• Toy Safety Standards in the United States: A Complete Guide

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    Toy Safety Standards in the United States

    Are you planning to import and sell toys in the United States? In this article, we cover toy’s regulations and standards, including CPSIA, California Proposition 65, Country of Origin, Amazon children’s product requirements, electronic and wooden toys requirements.

    Mentioned Products

    • Wooden toys
    • Plastic toys
    • Soft toys
    • Educational toys
    • Electronic toys

    CPSIA

    CPSIA regulates all children’s products, including children’s toys sold in the United States. Children’s products are defined as products used by children 12 years of age or younger.

    CPSIA Testing

    The regulation requires mandatory third-lab testing for every children’s product sold in the United States. Also, the test report is only valid when you book lab testing from CPSC-approved laboratories for your toy product.

    However, a test report is only valid for the same products that you are importing. As such, testing samples must be collected from the production batch. This also means that you cannot get around the lab testing requirement by using test reports issued by the supplier, or test reports valid for other importers, previous production runs and ‘similar’ products.

    Notice that when you request a quotation from CPSC-accepted testing laboratories, they will generally help you access applicable standards such as ASTM and CPSC for free.

    List of CPSC approved testing companies

    • CMA Testing
    • Eurofins
    • UL
    • TUV
    • SGS

    Click here for more CPSC approved testing companies.

    CPSIA Testing Costs

    In general, a CPSIA test starts from $300 per product, and the cost increases according to required ASTM and CPSIA tests, the number of tests required per materials, or colors. Notice that you’ll need to pay the testing fee regardless of whether the lab test is successful or not.

    Risk

    Far from all manufacturers have the capability and experience to manufacture CPSIA compliant toys for the US market. You must, at a minimum, assess the manufacturer’s capability by requesting previously issued test reports.

    Learn more

    You can find more information about CPSIA and ASTM lab testing in this guide.

    Children’s Product Certificate (CPC)

    Importers must also issue a Children’s Product Certificate (CPC) for the children’s toys. CPC is a self-issued document with all relevant information about the children’s toy, such as supplier identification, applicable standards, and lab testing report.

    Content Summary

    1. Product name and description

    2. List of applied and mandatory ASTM and CPSC standards (e.g. ASTM F963)

    3. Importer information (name, address, contacts)

    4. Contact information of the person with access to the test report (name, address, email, phone)

    5. Manufacturing location (city, province, country) and date (month, year)

    6. Testing date (month, year) and location (city, province, country)

    7. CPSC accepted third-party lab testing company (company, contact person, address, phone, email)

    Learn more

    Learn how to create a CPC document when importing children’s toys and other children’s products in this guide.

    CPSIA Tracking Label

    Your children’s toys must carry a tracking label required by CPSIA. The tracking label shall include information as below:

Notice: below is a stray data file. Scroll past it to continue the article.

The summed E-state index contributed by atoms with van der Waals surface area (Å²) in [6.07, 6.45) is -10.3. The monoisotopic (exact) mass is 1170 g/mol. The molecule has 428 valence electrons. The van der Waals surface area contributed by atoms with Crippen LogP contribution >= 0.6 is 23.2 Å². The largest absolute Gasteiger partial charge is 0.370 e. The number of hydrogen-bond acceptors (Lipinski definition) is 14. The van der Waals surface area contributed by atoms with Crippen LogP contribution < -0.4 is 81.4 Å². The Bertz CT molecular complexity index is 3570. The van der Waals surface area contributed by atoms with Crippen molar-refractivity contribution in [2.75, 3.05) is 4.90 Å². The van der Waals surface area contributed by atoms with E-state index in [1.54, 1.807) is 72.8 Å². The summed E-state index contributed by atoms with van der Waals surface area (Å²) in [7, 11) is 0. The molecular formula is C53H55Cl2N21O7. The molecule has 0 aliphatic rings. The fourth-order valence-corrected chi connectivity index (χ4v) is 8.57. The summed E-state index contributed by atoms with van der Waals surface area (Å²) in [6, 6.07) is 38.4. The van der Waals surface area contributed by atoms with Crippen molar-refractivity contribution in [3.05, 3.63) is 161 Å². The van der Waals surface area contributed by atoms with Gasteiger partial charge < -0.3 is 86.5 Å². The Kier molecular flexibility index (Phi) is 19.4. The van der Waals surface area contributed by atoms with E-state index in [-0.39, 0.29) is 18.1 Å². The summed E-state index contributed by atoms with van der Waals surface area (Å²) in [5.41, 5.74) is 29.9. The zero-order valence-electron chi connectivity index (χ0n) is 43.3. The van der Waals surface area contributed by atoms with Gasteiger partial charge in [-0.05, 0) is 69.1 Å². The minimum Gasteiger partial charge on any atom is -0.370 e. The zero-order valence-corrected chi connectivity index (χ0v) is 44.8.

• Importer company name
    • Production location
    • Production date
    • Batch number

    Example

    • Best Kids Toys LLC
    • Production Location: Shantou, China
    • Production Date: August  2020
    • Batch Number: SKU-082020-ST-CN

    Label file

    You can’t expect your supplier to provide the tracking label for you. Instead, importers need to create the CPSIA tracking label for their toys and provide the following instructions:

    • Print position
    • Dimensions
    • Colors
    • Print type

    We recommend that you include the tracking label and the above information in your design drawings. That way you reduce the risk of the supplier failing to affix the tracking label correctly.

    California Proposition 65

    California Proposition 65 sets limits on more than 800 chemicals and heavy metals in all consumer products, including but not limited to toys sold in California.

    Notice that it is illegal to sell toys and other children’s products in California if they contain above-limit substances and come without a warning label.

    Examples of restricted substances

    • Lead
    • Cadmium
    • Wood dust
    • Phthalates

    Warning Labeling

    You need to attach a warning label to the product and its package if you are not sure whether your product contains excessive amounts of regulated substances or not. To avoid the warning label, you must verify product compliance through third-party testing.

    California Proposition 65 Lab testing

    Before importing toys to the United States, we recommend that you book a lab testing because it is the only way to verify if your products are compliant with California Proposition 65.

    Note that most toy manufacturers in Asia are not able to provide California Proposition 65 test reports. As such, you must book testing directly with a product testing company such as QIMA or SGS.

    Testing costs

    California Proposition 65 testing cost generally starts at around $200 per product. The cost increases depending on materials, colors, and products. You can request a free CA Prop 65 test quotation from most product testing companies.

    Testing companies

    A list of California Proposition 65 lab testing companies can be found here.

    Country of Origin

    Country of Origin marking is mandatory for toy products sold in the United States. You must attach a permanently affixed country of origin label to the products and its packaging. As such, a sticker will not work.

    Examples

    • Made in the USA
    • Made in China
    • Made in Vietnam
    • Made in India
    • Made in Germany

    Label file

    You should not expect your supplier to create or apply the Country of Origin label. Importers must create the label file (e.g. in .ai or .eps) format and explicitly instruct the supplier to print it on all products.

    Amazon Children’s Product Requirements

    Amazon has a strict product compliance policy. Toy products sold on Amazon.com must comply with all applicable mandatory standards, certification, and labeling requirements. Amazon often requires the CPC and test reports, before approving your products for sale.

    We recommend that you read through all relevant guides in the Amazon Seller Central before attempting to list and sell toy products on Amazon.com.

    Note: Amazon may require that a US-address is provided on the Children’s Product Certificate (CPC)

    How does Amazon check product compliance?